Congress Passes Tobacco Regulation Bill

A woman smokes outside of a building in New York City. i i

The Legislation that Congress approved Friday requires stronger warning labels on tobacco products and prohibits the use of the words "mild" and "light," which leave the impression that the products are safer. Spencer Platt/Getty Images hide caption

itoggle caption Spencer Platt/Getty Images
A woman smokes outside of a building in New York City.

The Legislation that Congress approved Friday requires stronger warning labels on tobacco products and prohibits the use of the words "mild" and "light," which leave the impression that the products are safer.

Spencer Platt/Getty Images

Legislation that grants the federal government broad regulatory powers over tobacco products is on the way to President Obama's desk, after Congress passed a bill giving the FDA oversight of everything from the amount of nicotine in cigarettes to packaging and marketing.

The House, which first passed a similar FDA bill in April, voted 307-97 Friday to endorse the version passed 79-17 by the Senate a day before. Obama, a smoker who has tried to quit, has said he will sign the measure into law.

Under the new law, most flavored tobacco products — which tend to attract young smokers — would be banned, as would advertisements that use Joe Camel and other cartoon characters that might appeal to children. It also requires stronger warning labels and prohibits the use of the words "mild" and "light," which leave the impression that the products are safer.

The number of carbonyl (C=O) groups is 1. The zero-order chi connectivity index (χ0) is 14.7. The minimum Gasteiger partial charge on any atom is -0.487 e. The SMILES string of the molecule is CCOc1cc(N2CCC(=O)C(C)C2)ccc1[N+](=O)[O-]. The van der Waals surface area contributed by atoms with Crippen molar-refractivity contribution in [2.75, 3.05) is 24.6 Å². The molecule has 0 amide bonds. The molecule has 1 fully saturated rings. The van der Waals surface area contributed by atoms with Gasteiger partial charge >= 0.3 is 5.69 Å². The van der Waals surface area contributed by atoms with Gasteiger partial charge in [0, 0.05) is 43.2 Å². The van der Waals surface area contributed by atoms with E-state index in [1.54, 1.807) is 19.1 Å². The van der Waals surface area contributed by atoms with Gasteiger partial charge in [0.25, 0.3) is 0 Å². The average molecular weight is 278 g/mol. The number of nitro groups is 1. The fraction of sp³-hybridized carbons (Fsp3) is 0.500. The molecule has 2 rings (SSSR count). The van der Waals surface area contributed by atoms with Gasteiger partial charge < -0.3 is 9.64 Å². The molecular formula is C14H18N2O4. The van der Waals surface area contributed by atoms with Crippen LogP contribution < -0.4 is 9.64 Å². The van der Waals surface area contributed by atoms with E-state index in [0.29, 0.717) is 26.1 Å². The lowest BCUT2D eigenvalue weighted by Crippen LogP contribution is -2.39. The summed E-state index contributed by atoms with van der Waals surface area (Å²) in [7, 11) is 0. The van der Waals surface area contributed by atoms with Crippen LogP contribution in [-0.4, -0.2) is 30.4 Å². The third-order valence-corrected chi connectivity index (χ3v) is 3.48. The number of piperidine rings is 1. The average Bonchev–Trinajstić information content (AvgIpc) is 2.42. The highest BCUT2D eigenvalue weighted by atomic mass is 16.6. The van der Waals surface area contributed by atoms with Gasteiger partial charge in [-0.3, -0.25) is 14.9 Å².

The president thanked lawmakers for passing legislation to protect children and the public after years of work by Republican and Democratic leaders.

"For over a decade, leaders of both parties have fought to prevent tobacco companies from marketing their products to children and provide the public with the information they need to understand what a dangerous habit this is," he said during a news conference at the White House Rose Garden. "After a decade of opposition, all of us are finally about to achieve the victory with this bill, a bill that truly defines change in Washington."

The measure also gives the Food and Drug Administration the ability to examine the ingredients that go into tobacco products and ban any that are judged to be health hazards. In addition, the FDA will be able to fast-track products that would help people kick the smoking habit.

Sen. Chris Dodd (D-CT), who guided the bill to passage in the Senate, praised the legislation as a step toward curbing smoking by young people and saving lives.

"For 50 years, the tobacco industry has successfully fought the ability to regulate tobacco products, and yet 3,000 to 4,000 kids start smoking every day in this country; 400,000 a year die," he said.

According to the American Cancer Society, 443,600 people in the U.S. die from tobacco-related illnesses each year — and at least 30 percent of cancer deaths are caused by cigarette smoking. Smoking also causes about 87 percent of lung cancer deaths, as well as cancers of the larynx, mouth, throat, esophagus and bladder.

Using smokeless tobacco in any form is a major health risk, the organization said.

John R. Seffrin, chief executive of the American Cancer Society, said in a statement that the Family Smoking Prevention and Tobacco Control Act is a historic victory for public health officials.

"Every day, 3,500 children pick up their first cigarette and 1,000 become addicted smokers," Seffrin said. "This legislation has the power to help so many more people celebrate birthdays because they will never get addicted to tobacco in the first place."

Material from NPR wire services was used in this report.

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